The HFPA's Lackluster Promise to "Do Better" Doesn't Change the Fact That So Many Black Creators Were Snubbed
When the nominations for the Golden Globe Awards were announced, the general public was aghast, and rightfully so. Yes, there were many nominations so well-deserved they seemed obvious (the iconic, notably diverse Schitt's Creek, binge-worthy royal exposé series The Crown), but the great surprise stemmed from the noteworthy names and projects that were suspiciously absent from the list.
Spike Lee's Da 5 Bloods featuring the late Chadwick Boseman was completely shut out of the nominations, and while HBO's Lovecraft Country was nominated for best TV Drama, the entire cast was left out of consideration for the acting awards. Michaela Coel's I May Destroy You, a groundbreaking series that masterfully tackles the subject of sexual assault, was also snubbed to the outrage of fans around the world. The fact that Emily in Paris, the campy, much-talked about Netflix show that was largely deemed "background TV," was nominated in its stead is a slap in the face.
It's not enough that Daniel Kaluuya, John Boyega, and Andra Day took home awards for their roles in Judas and the Black Messiah, Small Axe, and The United States vs Billie Holiday, respectively — not when you consider the weight of the films and shows that were snubbed. There should be room for all Black stories in awards shows, especially those that have such a profound impact on the culture, and are not simply reducing us to slave narratives, or behind the scenes help. Our stories are different and complex, and deserve to be recognized.
The noted lack of diversity of the Hollywood Foreign Press Association (HFPA), the organization responsible for the Golden Globe Awards, has been a point of contention many, many times, and this year is no different. Amidst the outrage over the snubs, a Los Angeles Times investigation showed not only the alleged behind-the-scenes corruption, but that the HFPA has no Black members.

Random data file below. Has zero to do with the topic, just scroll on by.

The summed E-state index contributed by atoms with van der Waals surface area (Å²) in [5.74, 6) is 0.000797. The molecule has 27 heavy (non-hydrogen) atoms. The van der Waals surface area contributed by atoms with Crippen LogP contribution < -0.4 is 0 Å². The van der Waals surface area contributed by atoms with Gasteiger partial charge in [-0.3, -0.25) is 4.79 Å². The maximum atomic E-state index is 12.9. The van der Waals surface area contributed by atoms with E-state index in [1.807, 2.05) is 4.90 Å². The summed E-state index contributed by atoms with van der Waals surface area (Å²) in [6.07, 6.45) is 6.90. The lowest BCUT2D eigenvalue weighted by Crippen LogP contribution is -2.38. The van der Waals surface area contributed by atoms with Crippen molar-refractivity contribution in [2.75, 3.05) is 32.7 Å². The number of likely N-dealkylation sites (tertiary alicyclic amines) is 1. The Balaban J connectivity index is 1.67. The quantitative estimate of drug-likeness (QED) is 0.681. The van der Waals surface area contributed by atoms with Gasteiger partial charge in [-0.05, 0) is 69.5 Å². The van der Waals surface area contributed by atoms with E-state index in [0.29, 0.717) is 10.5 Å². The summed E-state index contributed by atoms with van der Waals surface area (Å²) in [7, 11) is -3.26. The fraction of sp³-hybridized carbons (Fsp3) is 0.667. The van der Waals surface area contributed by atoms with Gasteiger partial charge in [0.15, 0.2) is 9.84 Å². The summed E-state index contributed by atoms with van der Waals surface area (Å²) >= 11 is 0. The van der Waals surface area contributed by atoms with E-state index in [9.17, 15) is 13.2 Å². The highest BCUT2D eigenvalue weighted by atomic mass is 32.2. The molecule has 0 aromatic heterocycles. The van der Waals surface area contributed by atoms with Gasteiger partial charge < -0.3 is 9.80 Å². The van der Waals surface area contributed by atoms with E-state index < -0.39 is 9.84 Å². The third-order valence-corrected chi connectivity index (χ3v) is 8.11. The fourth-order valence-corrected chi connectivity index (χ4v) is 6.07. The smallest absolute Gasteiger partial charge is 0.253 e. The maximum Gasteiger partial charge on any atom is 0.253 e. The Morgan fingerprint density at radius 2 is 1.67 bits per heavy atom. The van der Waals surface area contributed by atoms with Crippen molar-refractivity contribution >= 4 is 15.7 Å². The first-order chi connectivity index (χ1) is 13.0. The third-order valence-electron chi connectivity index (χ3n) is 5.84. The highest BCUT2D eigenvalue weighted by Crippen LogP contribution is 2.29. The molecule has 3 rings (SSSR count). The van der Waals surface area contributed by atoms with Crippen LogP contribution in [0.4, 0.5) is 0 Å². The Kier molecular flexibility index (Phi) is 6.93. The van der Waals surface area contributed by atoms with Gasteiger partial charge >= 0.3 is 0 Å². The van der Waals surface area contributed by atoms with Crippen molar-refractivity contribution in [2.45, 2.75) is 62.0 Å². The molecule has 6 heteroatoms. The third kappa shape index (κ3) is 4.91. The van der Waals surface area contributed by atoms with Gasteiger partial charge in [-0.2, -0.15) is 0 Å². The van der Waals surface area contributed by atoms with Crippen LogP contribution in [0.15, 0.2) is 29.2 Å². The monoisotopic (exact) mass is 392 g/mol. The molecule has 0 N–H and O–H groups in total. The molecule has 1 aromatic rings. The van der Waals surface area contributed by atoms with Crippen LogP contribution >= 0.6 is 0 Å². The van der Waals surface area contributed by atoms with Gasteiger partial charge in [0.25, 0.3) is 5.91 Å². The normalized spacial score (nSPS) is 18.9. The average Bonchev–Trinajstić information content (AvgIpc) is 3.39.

It was reported that in 2013 the HFPA had received an application from a Black woman, but she was rejected when the committee said she "didn't meet the standards" — yet a conflicting report says she simply didn't receive enough favorable votes. What's the truth?
Ahead of the Awards, the HFPA vowed to address the controversy, and they did, but if you blinked, chances are, you missed it. Three representatives (from Germany, India, and Turkey) came out to rattle off a few sentences about how they were listening and learning, and "looking forward to a bright future." There's just one issue: We've heard it before. We've heard "I will never understand, but I still stand" mantras from people and companies after they were rightfully called out for their lack of diversity. Yet within a month or so after they were out of the hot seat, those initiatives largely fell to the wayside. Why not add Samantha Ofele-Prince, the applicant from 2013 who seemed more than qualified, to the organization? Why not set goals, like achieving 10% people of color in the HFPA by 2025, a true follow through of their promise of a "diverse future"?
Until we see an actual approach to correcting this egregious error that has existed for far too long, the HFPA's statement is just lip service, and it won't be long before #GlobesSoWhite is trending.